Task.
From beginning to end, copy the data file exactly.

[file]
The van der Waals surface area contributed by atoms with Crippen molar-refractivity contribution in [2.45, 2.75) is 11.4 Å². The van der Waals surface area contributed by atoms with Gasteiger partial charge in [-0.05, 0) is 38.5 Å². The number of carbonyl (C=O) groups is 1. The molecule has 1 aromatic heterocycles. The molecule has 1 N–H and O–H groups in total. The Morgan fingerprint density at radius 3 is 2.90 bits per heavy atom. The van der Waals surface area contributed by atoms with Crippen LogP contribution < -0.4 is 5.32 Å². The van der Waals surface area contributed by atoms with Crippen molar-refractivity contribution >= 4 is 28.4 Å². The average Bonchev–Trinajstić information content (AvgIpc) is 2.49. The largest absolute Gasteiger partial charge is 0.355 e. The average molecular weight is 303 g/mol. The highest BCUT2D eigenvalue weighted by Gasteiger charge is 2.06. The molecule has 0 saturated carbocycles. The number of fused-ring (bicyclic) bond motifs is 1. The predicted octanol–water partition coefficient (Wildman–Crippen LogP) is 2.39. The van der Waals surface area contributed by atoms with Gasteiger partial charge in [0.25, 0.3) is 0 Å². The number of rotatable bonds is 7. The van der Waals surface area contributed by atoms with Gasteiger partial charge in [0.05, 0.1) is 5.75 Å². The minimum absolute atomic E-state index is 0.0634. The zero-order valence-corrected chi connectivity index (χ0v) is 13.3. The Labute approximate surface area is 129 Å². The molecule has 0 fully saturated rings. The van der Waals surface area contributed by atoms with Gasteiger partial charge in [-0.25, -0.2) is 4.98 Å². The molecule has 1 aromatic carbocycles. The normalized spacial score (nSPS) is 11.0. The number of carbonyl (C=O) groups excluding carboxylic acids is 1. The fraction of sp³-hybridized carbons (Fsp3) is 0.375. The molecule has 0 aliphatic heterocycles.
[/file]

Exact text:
The van der Waals surface area contributed by atoms with Crippen molar-refractivity contribution in [2.45, 2.75) is 11.4 Å². The van der Waals surface area contributed by atoms with Gasteiger partial charge in [-0.05, 0) is 38.5 Å². The number of carbonyl (C=O) groups is 1. The molecule has 1 aromatic heterocycles. The molecule has 1 N–H and O–H groups in total. The Morgan fingerprint density at radius 3 is 2.90 bits per heavy atom. The van der Waals surface area contributed by atoms with Crippen LogP contribution < -0.4 is 5.32 Å². The van der Waals surface area contributed by atoms with Crippen molar-refractivity contribution >= 4 is 28.4 Å². The average Bonchev–Trinajstić information content (AvgIpc) is 2.49. The largest absolute Gasteiger partial charge is 0.355 e. The average molecular weight is 303 g/mol. The highest BCUT2D eigenvalue weighted by Gasteiger charge is 2.06. The molecule has 0 saturated carbocycles. The number of fused-ring (bicyclic) bond motifs is 1. The predicted octanol–water partition coefficient (Wildman–Crippen LogP) is 2.39. The van der Waals surface area contributed by atoms with Gasteiger partial charge in [0.25, 0.3) is 0 Å². The number of rotatable bonds is 7. The van der Waals surface area contributed by atoms with Gasteiger partial charge in [0.05, 0.1) is 5.75 Å². The minimum absolute atomic E-state index is 0.0634. The zero-order valence-corrected chi connectivity index (χ0v) is 13.3. The Labute approximate surface area is 129 Å². The molecule has 0 fully saturated rings. The van der Waals surface area contributed by atoms with Gasteiger partial charge in [-0.25, -0.2) is 4.98 Å². The molecule has 1 aromatic carbocycles. The normalized spacial score (nSPS) is 11.0. The number of carbonyl (C=O) groups excluding carboxylic acids is 1. The fraction of sp³-hybridized carbons (Fsp3) is 0.375. The molecule has 0 aliphatic heterocycles.